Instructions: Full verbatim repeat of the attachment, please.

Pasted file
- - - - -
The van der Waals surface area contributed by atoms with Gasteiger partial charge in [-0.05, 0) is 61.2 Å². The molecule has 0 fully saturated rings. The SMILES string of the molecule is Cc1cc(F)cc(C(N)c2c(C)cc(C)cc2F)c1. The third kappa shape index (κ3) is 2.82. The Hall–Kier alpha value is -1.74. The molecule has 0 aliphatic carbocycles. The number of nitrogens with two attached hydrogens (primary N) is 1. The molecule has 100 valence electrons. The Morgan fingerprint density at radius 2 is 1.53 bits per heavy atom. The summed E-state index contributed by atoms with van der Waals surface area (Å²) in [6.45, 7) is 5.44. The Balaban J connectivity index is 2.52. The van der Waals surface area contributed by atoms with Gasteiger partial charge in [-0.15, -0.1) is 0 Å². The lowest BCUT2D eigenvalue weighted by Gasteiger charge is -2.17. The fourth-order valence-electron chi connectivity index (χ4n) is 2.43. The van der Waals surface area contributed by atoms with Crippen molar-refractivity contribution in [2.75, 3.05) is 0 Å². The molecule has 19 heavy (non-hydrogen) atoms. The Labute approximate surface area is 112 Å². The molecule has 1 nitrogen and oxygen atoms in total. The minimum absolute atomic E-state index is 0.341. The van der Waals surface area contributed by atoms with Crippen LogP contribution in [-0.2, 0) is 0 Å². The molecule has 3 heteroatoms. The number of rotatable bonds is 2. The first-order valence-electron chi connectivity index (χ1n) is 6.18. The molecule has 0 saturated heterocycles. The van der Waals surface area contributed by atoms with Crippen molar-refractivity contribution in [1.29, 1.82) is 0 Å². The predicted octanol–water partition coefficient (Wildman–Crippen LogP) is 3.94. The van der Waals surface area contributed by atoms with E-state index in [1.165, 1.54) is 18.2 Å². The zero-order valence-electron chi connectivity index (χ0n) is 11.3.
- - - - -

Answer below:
The van der Waals surface area contributed by atoms with Gasteiger partial charge in [-0.05, 0) is 61.2 Å². The molecule has 0 fully saturated rings. The SMILES string of the molecule is Cc1cc(F)cc(C(N)c2c(C)cc(C)cc2F)c1. The third kappa shape index (κ3) is 2.82. The Hall–Kier alpha value is -1.74. The molecule has 0 aliphatic carbocycles. The number of nitrogens with two attached hydrogens (primary N) is 1. The molecule has 100 valence electrons. The Morgan fingerprint density at radius 2 is 1.53 bits per heavy atom. The summed E-state index contributed by atoms with van der Waals surface area (Å²) in [6.45, 7) is 5.44. The Balaban J connectivity index is 2.52. The van der Waals surface area contributed by atoms with Gasteiger partial charge in [-0.15, -0.1) is 0 Å². The lowest BCUT2D eigenvalue weighted by Gasteiger charge is -2.17. The fourth-order valence-electron chi connectivity index (χ4n) is 2.43. The van der Waals surface area contributed by atoms with Crippen molar-refractivity contribution in [2.75, 3.05) is 0 Å². The molecule has 19 heavy (non-hydrogen) atoms. The Labute approximate surface area is 112 Å². The molecule has 1 nitrogen and oxygen atoms in total. The minimum absolute atomic E-state index is 0.341. The van der Waals surface area contributed by atoms with Crippen LogP contribution in [-0.2, 0) is 0 Å². The molecule has 3 heteroatoms. The number of rotatable bonds is 2. The first-order valence-electron chi connectivity index (χ1n) is 6.18. The molecule has 0 saturated heterocycles. The van der Waals surface area contributed by atoms with Crippen molar-refractivity contribution in [1.29, 1.82) is 0 Å². The predicted octanol–water partition coefficient (Wildman–Crippen LogP) is 3.94. The van der Waals surface area contributed by atoms with E-state index in [1.165, 1.54) is 18.2 Å². The zero-order valence-electron chi connectivity index (χ0n) is 11.3.